all directions into the dark. Near them three red ghosts were
busily unloading demijohns from a moving staircase.
The escalator from the Social Predestination Room.
Each bottle could be placed on one of fifteen racks, each rack,
though you couldn't see it, was a conveyor traveling at the rate
of thirty-three and a third centimetres an hour. Two hundred and
sixty-seven days at eight metres a day. Two thousand one hundred
and thirty-six metres in all. One circuit of the cellar at ground
level, one on the first gallery, half on the second, and on the
two hundred and sixty-seventh morning, daylight in the Decanting
Room. Independent existenceso called.
"But in the interval," Mr. Foster concluded, "we've managed to
do a lot to them. Oh, a very great deal." His laugh was knowing
"That's the spirit I like," said the Director once more. "Let's
walk around. You tell them everything, Mr. Foster."
Mr. Foster duly told them.
Told them of the growing embryo on its bed of peritoneum. Made
them taste the rich blood surrogate on which it fed. Explained
why it had to be stimulated with placentin and thyroxin. Told
them of the corpus luteum extract. Showed them the jets through which at every twelfth
metre from zero to 2040 it was automatically injected. Spoke of
those gradually increasing doses of pituitary administered during
the final ninety-six metres of their course. Described the artificial
maternal circulation installed in every bottle at Metre 112; showed
them the resevoir of blood-surrogate, the centrifugal pump that
kept the liquid moving over the placenta and drove it through
the synthetic lung and waste product filter. Referred to the embryo's
troublesome tendency to anæmia, to the massive doses of hog's
stomach extract and foetal foal's liver with which, in consequence,
it had to be supplied.
Showed them the simple mechanism by means of which, during the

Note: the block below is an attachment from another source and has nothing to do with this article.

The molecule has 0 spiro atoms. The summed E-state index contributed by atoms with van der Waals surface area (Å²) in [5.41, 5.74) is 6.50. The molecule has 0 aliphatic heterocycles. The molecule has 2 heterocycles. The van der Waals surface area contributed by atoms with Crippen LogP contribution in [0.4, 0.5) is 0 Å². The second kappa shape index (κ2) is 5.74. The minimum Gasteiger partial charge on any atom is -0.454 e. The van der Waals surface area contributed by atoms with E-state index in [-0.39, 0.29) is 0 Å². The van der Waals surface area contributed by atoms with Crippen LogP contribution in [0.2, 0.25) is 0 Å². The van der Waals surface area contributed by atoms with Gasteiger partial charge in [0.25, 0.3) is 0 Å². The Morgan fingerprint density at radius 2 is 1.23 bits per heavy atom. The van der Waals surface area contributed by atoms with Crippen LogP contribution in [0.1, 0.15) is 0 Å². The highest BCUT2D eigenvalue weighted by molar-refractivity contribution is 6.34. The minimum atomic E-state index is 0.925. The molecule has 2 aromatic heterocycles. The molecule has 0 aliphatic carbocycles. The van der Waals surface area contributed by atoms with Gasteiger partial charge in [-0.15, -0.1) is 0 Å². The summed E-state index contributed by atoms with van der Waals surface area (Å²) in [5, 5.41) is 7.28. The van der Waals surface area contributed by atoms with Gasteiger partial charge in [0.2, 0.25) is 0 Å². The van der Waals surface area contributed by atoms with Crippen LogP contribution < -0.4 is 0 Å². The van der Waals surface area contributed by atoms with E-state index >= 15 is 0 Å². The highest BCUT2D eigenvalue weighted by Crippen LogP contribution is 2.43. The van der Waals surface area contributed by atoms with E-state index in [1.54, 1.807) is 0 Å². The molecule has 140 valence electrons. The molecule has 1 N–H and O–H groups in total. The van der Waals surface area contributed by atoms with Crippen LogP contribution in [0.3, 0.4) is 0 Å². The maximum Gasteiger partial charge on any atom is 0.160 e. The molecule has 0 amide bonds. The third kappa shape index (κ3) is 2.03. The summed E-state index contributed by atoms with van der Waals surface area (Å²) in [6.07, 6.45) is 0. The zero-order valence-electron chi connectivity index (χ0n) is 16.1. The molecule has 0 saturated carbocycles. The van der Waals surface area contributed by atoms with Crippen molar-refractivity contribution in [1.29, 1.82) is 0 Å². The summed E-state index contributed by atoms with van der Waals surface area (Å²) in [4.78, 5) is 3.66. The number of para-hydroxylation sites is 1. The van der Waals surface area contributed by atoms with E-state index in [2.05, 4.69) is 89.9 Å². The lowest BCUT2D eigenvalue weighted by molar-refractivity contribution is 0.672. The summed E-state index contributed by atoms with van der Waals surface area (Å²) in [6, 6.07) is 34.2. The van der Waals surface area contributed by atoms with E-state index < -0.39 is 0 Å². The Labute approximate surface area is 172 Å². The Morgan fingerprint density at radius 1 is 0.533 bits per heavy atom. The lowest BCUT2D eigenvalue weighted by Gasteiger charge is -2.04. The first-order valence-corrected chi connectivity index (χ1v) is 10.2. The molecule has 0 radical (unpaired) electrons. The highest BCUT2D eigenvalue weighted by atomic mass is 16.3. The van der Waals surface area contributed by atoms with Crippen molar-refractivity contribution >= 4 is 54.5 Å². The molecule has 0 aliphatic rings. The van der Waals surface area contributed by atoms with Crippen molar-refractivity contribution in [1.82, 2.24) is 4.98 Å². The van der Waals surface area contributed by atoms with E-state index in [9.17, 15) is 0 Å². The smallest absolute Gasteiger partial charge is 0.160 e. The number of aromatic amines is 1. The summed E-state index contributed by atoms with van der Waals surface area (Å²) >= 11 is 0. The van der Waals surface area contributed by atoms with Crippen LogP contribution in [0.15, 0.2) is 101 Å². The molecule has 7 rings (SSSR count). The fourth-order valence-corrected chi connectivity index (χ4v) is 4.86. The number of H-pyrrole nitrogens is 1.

last two metres out of every eight, all the embryos were simultaneously
shaken into familiarity with movement. Hinted at the gravity of
the so-called "trauma of decanting," and enumerated the precautions
taken to minimize, by a suitable training of the bottled embryo,
that dangerous shock. Told them of the test for sex carried out
in the neighborhood of Metre 200. Explained the system of labellinga
T for the males, a circle for the females and for those who were
destined to become freemartins a question mark, black on a white
"For of course," said Mr. Foster, "in the vast majority of cases,
fertility is merely a nuisance. One fertile ovary in twelve hundredthat
would really be quite sufficient for our purposes. But we want
to have a good choice. And of course one must always have an enormous
margin of safety. So we allow as many as thirty per cent of the
female embryos to develop normally. The others get a dose of male
sex-hormone every twenty-four metres for the rest of the course.
Result: they're decanted as freemartinsstructurally quite normal
(except," he had to admit, "that they do have the slightest tendency
to grow beards), but sterile. Guaranteed sterile. Which brings
us at last," continued Mr. Foster, "out of the realm of mere slavish
imitation of nature into the much more interesting world of human
He rubbed his hands. For of course, they didn't content themselves
with merely hatching out embryos: any cow could do that.
"We also predestine and condition. We decant our babies as socialized